Future plans

The power module is currently only clumsily attached to the rubber band. The finished Prototype 8 will need a power module that's more compatible with the Electrode Module 3, by making it as long as the Electrode Module 3, and either by adding rubber band mounting holes, or by adding pin headers so that it can be stacked on top of the amplifier board, which would reduce the number of dangling wires as well.

I will also try out cheaper differential amplifiers to reduce the total cost of the device from ~70€ to ~30€ (excluding the ~39€ for the Arduino Nano 33 BLE Sense).


Power Module 4

Prototype 8 needs a matching power module. I can't continue to awkwardly stuff the rubber band between the velcro and the PCB of Power Module 3 like this:

showing a p8 with a very awkward rubber band construction

We need a PCB with proper rubber band holes and screw mounting points, so it can be worn along the radius bone with about 2x Electrode Module 3 beside it.

Unfortunately the large dimensions of the Arduino and the battery make it a little difficult. There's several options to do this, but none of them are perfect:

  1. Place Arduino and battery beside each other like in Power Module 3 and either...
    1. make the board ~15mm longer to fit the holes.
    2. make the board ~12mm wider to fit the holes.
      • Downside: It would be too wide to comfortably fit on the radius bone
    • Downside of both options: it might feel unbalanced when worn on the side of the arm, because the heavy battery moves the center of mass off to the side
  2. Place Arduino and battery on top of each other, with pin sockets for the arduino that are taller than the battery, then make the board the size of Electrode Module 3 to fit the holes
    • Downside: It might be hard to acquire pin sockets that tall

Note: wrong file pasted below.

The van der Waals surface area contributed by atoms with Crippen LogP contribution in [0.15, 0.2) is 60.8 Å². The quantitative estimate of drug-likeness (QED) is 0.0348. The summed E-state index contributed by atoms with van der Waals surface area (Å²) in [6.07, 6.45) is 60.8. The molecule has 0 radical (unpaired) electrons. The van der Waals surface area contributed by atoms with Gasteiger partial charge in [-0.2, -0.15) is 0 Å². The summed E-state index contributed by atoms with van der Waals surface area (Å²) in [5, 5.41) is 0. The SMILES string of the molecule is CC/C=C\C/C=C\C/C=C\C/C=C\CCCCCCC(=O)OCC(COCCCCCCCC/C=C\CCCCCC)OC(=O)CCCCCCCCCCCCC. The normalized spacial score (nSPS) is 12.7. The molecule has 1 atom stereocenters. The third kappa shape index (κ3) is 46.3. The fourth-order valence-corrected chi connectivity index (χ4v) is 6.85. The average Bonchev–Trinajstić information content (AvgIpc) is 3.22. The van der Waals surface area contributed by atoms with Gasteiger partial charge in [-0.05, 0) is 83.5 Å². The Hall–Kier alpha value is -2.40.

• Downside: Little space left for the holes and the remaining components, but might work
  3. Place Arduino and battery in a line next to each other and make the board 20mm longer and 8mm wider than Electrode Module 3 to fit the holes.
    • Downside: The rubber bands are relatively close to the center, reducing the force with which the far ends of the board are pressed onto the skin
    • Downside: The large dimensions might make it too bulky
  4. Remove the Arduino and solder the NINA-B306 bluetooth module of the Arduino onto the board directly, along with all the peripherals I need
    • Downside: Unnecessary complexity
    • Downside: More difficult soldering
  5. Instead of adding any holes, just stack the board on top of a Electrode Module 3 and use its screws and rubber band holes for physical support. (Thanks to PerlinWarp for that idea!)
    • Downside: Would require a redesign of Electrode Module 3
    • Downside: The height of the prototype might make it feel unbalanced
    • Downside: The board would have be either wider or longer than the Electrode Module 3 due to the dimensions of the Arduino and battery. As a result, it would stick out to the sides, unless I enlarge the electrode board as well.